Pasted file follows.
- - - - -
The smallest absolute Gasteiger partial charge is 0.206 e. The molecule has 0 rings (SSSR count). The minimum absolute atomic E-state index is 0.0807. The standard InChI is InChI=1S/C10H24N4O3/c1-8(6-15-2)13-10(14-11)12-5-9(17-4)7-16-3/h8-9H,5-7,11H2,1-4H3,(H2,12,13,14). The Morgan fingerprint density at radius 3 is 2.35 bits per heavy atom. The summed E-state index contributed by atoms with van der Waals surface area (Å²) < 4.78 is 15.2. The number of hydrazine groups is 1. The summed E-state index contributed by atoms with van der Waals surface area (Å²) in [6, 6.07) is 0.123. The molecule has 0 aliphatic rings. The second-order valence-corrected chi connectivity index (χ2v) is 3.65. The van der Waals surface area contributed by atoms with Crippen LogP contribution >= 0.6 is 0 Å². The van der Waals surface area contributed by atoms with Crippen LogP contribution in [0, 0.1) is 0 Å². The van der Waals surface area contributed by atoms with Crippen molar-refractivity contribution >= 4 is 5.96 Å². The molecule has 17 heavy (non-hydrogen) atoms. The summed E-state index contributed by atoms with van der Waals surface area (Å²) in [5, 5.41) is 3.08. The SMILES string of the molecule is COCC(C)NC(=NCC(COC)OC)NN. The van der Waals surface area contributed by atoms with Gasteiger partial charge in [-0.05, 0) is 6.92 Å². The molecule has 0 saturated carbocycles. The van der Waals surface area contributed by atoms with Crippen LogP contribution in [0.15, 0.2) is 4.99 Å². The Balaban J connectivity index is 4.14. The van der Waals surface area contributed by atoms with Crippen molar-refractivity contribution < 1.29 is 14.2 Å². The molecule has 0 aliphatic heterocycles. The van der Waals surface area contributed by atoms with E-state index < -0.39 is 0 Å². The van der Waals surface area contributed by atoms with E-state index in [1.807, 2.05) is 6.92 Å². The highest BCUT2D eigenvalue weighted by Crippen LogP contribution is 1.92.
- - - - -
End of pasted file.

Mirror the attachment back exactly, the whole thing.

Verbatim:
The smallest absolute Gasteiger partial charge is 0.206 e. The molecule has 0 rings (SSSR count). The minimum absolute atomic E-state index is 0.0807. The standard InChI is InChI=1S/C10H24N4O3/c1-8(6-15-2)13-10(14-11)12-5-9(17-4)7-16-3/h8-9H,5-7,11H2,1-4H3,(H2,12,13,14). The Morgan fingerprint density at radius 3 is 2.35 bits per heavy atom. The summed E-state index contributed by atoms with van der Waals surface area (Å²) < 4.78 is 15.2. The number of hydrazine groups is 1. The summed E-state index contributed by atoms with van der Waals surface area (Å²) in [6, 6.07) is 0.123. The molecule has 0 aliphatic rings. The second-order valence-corrected chi connectivity index (χ2v) is 3.65. The van der Waals surface area contributed by atoms with Crippen LogP contribution >= 0.6 is 0 Å². The van der Waals surface area contributed by atoms with Crippen LogP contribution in [0, 0.1) is 0 Å². The van der Waals surface area contributed by atoms with Crippen molar-refractivity contribution >= 4 is 5.96 Å². The molecule has 17 heavy (non-hydrogen) atoms. The summed E-state index contributed by atoms with van der Waals surface area (Å²) in [5, 5.41) is 3.08. The SMILES string of the molecule is COCC(C)NC(=NCC(COC)OC)NN. The van der Waals surface area contributed by atoms with Gasteiger partial charge in [-0.05, 0) is 6.92 Å². The molecule has 0 saturated carbocycles. The van der Waals surface area contributed by atoms with Crippen LogP contribution in [0.15, 0.2) is 4.99 Å². The Balaban J connectivity index is 4.14. The van der Waals surface area contributed by atoms with Crippen molar-refractivity contribution < 1.29 is 14.2 Å². The molecule has 0 aliphatic heterocycles. The van der Waals surface area contributed by atoms with E-state index < -0.39 is 0 Å². The van der Waals surface area contributed by atoms with E-state index in [1.807, 2.05) is 6.92 Å². The highest BCUT2D eigenvalue weighted by Crippen LogP contribution is 1.92.